It’s also the season for the King of Fruits, durian, if you really like your calories. I lived on that plus avocado during major dental work and it kept my strength up.

    Also, the beautiful fresh coconutmilk from the markets turn anything gourmet. Love it like I do?

    Hope to share some recipes.


    • Kellie McRae says:

      Hi Pat, Its so wonderful to hear from others who have adopted this lifestyle. I was concerned initially about exactly what I would eat but Thailand is def a great place to be a vegetarian. I have yet to try the Durian to be honest, I can’t get pass the smell. I have tried a host of other things like the long beans and yellow sapote (found out if you make pancakes with the yellow sapote, it tastes good but smells like hot garbage) lol so I almost had a hard time eating them as well. I def like the markets and so many tropical fruits to try. I will def share a few recipes that I swipe from others and may modify (I enjoy adding my own little signature). I can still eat gluten so pasta has become one of my staples for calories, not that its helping much, I’m still a boney butt girl lol but it tastes good 🙂 Made an alfredo sauce with almond milk last night.

  2. Jeanette Alston-Watkins says:

    I’m here to tell you that since changing my diet completely and creating a vegetarian lifestyle a year ago, I was able to completely remove the pain, inflammation, and reduce my medications from 30 pills a day and an infusion to only a monthly infusion. It’s been amazing maybe not a cure, but it’s close enough for me. I’ve even been to the beach and didn’t spend a week in recovery. I’m still very careful with the sun and the food I eat, but a painfree life is better than meat anytime.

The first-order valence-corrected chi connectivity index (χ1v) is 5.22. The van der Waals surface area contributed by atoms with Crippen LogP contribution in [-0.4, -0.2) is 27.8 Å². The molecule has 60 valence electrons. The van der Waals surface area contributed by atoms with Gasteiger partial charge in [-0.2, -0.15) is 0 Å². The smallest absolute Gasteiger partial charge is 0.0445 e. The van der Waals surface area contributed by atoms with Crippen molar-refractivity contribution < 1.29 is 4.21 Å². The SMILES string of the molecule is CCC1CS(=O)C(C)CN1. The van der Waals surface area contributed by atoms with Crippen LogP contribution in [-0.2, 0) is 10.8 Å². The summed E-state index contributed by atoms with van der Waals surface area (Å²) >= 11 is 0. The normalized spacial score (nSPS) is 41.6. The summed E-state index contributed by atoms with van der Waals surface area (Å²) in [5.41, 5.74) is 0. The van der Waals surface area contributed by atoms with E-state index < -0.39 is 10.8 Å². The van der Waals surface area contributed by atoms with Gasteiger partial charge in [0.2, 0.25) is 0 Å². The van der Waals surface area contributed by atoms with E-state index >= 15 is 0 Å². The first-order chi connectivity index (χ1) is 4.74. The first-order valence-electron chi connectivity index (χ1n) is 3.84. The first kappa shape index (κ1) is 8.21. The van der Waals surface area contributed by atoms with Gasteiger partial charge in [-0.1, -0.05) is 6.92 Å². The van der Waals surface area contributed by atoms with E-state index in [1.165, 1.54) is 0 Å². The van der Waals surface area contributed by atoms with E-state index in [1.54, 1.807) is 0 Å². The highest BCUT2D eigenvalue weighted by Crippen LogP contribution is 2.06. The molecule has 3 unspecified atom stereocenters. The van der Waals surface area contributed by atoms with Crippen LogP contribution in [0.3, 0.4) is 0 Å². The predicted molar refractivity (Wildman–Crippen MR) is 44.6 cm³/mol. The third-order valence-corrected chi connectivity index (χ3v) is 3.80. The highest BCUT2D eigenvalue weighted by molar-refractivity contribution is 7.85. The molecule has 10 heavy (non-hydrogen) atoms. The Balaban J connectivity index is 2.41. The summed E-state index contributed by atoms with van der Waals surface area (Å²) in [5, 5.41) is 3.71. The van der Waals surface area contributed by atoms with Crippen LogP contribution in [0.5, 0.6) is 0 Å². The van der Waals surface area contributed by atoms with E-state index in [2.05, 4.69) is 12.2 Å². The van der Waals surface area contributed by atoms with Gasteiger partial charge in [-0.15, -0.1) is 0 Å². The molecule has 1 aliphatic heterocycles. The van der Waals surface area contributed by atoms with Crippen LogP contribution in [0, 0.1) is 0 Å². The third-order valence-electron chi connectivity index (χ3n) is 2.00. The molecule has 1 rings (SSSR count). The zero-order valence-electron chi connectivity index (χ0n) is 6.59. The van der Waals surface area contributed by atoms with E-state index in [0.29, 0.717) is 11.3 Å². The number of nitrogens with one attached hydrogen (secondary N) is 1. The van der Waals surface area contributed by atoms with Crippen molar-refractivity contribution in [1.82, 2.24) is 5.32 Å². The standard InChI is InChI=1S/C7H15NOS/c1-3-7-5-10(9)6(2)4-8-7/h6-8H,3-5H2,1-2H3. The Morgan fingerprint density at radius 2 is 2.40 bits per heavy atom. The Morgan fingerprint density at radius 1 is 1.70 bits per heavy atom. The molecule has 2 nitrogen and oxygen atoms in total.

• Kellie McRae says:

      Hi Jeanette, I usually try to be the one encouraging others when I write but I gotta tell you, reading your response made me happy! You have encouraged me for sure. I fell off the wagon a few weeks ago and had a piece of chicken and funny I felt like I’d done something wrong. The more recipe’s I learn, the better I feel about this choice. I’m so happy that you are pain free and selfishly happy to hear that you are no longer on a ton of pills because I see it as hope for me and many others like us. Many of the people I’ve spoken to who are in remission have done something quite similar, one lady won’t even eat in restaurants (even veggies) she is worried about what they are cooked in and has has flares because of thinking it was ok to consume outside of her own prep. I am enjoying learning to prepare new dishes….now if I could just get someone to wash the dishes after I get done cooking 😉 Thank you so much for sharing.

  3. pat sommer says:

    Yes, definitely get someone else to do dishes!
    …and sneak in a small piece of perfectly ripe durian into a smoothie to build-up tolerance… so creamy and calorific.